• Llama Llama books. These books include wonderful descriptive words and the easy flow of the text is fun for children to hear. The descriptive words alone are a great thing to point out for students to add to writing. The storylines are also relatable and a great jumping point when working on details.

Cross-Grade-Level Writing

Something new I’d like to try with my kindergarteners this year is set writing time with our second grade buddy class. Our intention is that writing together will build the skill level of the students as well as the confidence of the second graders. This thought is in its infancy stage and I will hopefully be able to post more about it later in the year.

For now, my coworker and I would like to have the students work together on a book about a character who has struggled to learn and/or do something. They will create a fictional character or write about themselves. We will have lessons built around the details of characters’ feelings, both when they struggle and succeed. The students will work to reflect this in the illustrations and the words.

We will have them share these with each other and other classrooms when completed. The power of an authentic audience is also motivating when writing!

In The End

At the end of the year I know my classroom will be full of amazing authors and illustrators. I know this because I believe in them and because of the growth they’ve already shown in three short months. Most started at the beginning of the year with the creation of what I refer to as sun people–a circle with arms and hands sprouting from it, with a smile inside and no words.

Now they are drawing multiple people with bodies that are separate from their heads, details in the scene, and labels with the picture. Some are adding a descriptive sentence or more about what is going on. I am elated and know they will keep going because they are motivated and believe in themselves too!

image1Tricia Ziegler (Twitter: @axf96; blog: http://kindergartentreasures.blogspot.com/) is a kindergarten teacher at Loon Lake Elementary, in the Walled Lake School District. She is a part of the Walled Lake iCouncil (Instructional Council) team and is part of starting a coding club at her school this year. She is in her eleventh year of teaching, with nine in kindergarten and two in Second Grade. Prior to that she taught in the Walled Lake Great Start Readiness Program, which is a state-funded preschool program for at-risk students. Tricia attended Michigan State University for her undergraduate degree and specialization in Early Childhood. She then attended Wayne State University for her Master’s in Teacher Education.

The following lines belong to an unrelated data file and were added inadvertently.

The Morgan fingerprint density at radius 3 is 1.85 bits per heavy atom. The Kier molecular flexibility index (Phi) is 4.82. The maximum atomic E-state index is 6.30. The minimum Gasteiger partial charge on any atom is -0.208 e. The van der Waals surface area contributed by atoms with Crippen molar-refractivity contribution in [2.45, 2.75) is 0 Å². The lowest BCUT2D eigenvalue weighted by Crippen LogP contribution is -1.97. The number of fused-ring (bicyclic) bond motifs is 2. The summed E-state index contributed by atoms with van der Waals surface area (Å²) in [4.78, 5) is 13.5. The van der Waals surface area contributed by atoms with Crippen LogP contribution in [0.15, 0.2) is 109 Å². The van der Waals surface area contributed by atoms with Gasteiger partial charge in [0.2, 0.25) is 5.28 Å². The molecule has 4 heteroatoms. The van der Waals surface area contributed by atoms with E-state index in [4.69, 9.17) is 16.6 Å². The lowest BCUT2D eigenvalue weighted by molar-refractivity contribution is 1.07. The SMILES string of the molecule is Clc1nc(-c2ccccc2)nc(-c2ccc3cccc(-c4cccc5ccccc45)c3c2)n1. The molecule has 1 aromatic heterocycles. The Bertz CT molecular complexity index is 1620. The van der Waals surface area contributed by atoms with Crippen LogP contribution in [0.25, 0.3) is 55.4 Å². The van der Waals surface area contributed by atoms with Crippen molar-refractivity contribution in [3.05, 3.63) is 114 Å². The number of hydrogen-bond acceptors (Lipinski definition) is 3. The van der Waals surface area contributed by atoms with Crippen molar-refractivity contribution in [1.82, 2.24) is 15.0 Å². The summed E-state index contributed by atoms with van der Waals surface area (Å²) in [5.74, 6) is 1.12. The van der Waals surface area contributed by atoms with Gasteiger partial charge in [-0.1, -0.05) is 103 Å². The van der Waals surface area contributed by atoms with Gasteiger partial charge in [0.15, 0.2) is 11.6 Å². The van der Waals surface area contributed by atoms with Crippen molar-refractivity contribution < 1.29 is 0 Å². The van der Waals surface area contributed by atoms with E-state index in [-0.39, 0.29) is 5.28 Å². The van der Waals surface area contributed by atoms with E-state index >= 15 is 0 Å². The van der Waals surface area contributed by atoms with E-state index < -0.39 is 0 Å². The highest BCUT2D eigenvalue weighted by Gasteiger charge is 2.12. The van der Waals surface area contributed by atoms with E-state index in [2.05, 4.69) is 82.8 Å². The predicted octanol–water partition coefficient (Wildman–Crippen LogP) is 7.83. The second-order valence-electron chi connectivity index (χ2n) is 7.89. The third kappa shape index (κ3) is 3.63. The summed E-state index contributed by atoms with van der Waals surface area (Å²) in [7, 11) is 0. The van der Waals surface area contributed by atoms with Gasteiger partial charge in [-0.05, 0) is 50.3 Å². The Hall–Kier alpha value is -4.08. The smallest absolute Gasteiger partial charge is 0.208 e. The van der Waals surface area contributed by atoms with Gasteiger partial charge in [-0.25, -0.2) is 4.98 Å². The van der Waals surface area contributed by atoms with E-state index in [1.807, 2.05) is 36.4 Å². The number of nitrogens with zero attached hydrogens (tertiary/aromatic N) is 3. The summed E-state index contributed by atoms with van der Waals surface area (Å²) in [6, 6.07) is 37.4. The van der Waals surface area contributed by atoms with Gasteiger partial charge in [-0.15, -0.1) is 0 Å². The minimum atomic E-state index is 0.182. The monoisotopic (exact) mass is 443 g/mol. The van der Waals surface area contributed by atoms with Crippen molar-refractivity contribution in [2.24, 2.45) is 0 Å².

Summer (Reading) Lovin’

Notes from the Classroom

tayrdgtentMy daughter, Taylor, just started her first grade year. She left kindergarten at grade level in reading, and at the end of the year, she was just starting to believe in herself as a reader.

But throughout the summer, Taylor showed no gains in reading, even though she’s surrounded by two parents who are teachers and who value reading, and a sister who values reading and offers lots (and lots!) of encouragement. Taylor offered eye rolls when met with reminders of using strategies or reading the picture; I’m sure to see more in the teenage years too! She stuck with easy books and passed off other books to the rest of us.

This was hard for me. Teaching students to read is–as I point out to my children–what I do. They have both expressed that they have no interest in my wearing my teaching hat at home. They want me in the Mom role. So I have to be subtle.

Which got me thinking about those households that don’t have teachers in them, or parents who don’t have the drive to spend each evening reading. We as teachers can’t change what happens at home. We can encourage and remind till we are blue in the face, but it doesn’t always work. The summer slide seems to be inevitable, until every school becomes year round.

The first week of school solidified this thought for me. Students need the learning environment all the time, and not just September to June. In her first week, Taylor came home, picked up a Mo Willems book, and started reading it. I tried not to let my chin hit the floor, but couldn’t stop the excitement I felt. She was reading, without even being asked to. And it was a brand new title for her!